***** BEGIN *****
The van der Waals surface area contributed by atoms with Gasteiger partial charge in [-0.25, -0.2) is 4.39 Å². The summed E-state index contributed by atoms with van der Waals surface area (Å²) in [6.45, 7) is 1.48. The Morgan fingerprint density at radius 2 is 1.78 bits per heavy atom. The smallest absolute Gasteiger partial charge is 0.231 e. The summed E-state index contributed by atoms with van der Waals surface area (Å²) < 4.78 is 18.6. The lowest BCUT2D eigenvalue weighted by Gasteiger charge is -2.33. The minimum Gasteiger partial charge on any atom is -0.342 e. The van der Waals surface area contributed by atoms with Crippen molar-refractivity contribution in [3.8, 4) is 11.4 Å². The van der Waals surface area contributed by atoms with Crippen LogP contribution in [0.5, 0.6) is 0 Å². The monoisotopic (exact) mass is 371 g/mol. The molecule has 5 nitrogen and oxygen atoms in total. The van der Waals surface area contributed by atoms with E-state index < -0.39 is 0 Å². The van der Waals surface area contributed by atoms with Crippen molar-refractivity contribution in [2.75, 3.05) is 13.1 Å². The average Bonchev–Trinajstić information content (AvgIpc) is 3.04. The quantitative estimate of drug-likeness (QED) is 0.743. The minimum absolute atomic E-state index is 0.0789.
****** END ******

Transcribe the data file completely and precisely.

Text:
The van der Waals surface area contributed by atoms with Gasteiger partial charge in [-0.25, -0.2) is 4.39 Å². The summed E-state index contributed by atoms with van der Waals surface area (Å²) in [6.45, 7) is 1.48. The Morgan fingerprint density at radius 2 is 1.78 bits per heavy atom. The smallest absolute Gasteiger partial charge is 0.231 e. The summed E-state index contributed by atoms with van der Waals surface area (Å²) < 4.78 is 18.6. The lowest BCUT2D eigenvalue weighted by Gasteiger charge is -2.33. The minimum Gasteiger partial charge on any atom is -0.342 e. The van der Waals surface area contributed by atoms with Crippen molar-refractivity contribution in [3.8, 4) is 11.4 Å². The van der Waals surface area contributed by atoms with Crippen LogP contribution in [0.5, 0.6) is 0 Å². The monoisotopic (exact) mass is 371 g/mol. The molecule has 5 nitrogen and oxygen atoms in total. The van der Waals surface area contributed by atoms with E-state index < -0.39 is 0 Å². The van der Waals surface area contributed by atoms with Crippen molar-refractivity contribution in [2.75, 3.05) is 13.1 Å². The average Bonchev–Trinajstić information content (AvgIpc) is 3.04. The quantitative estimate of drug-likeness (QED) is 0.743. The minimum absolute atomic E-state index is 0.0789.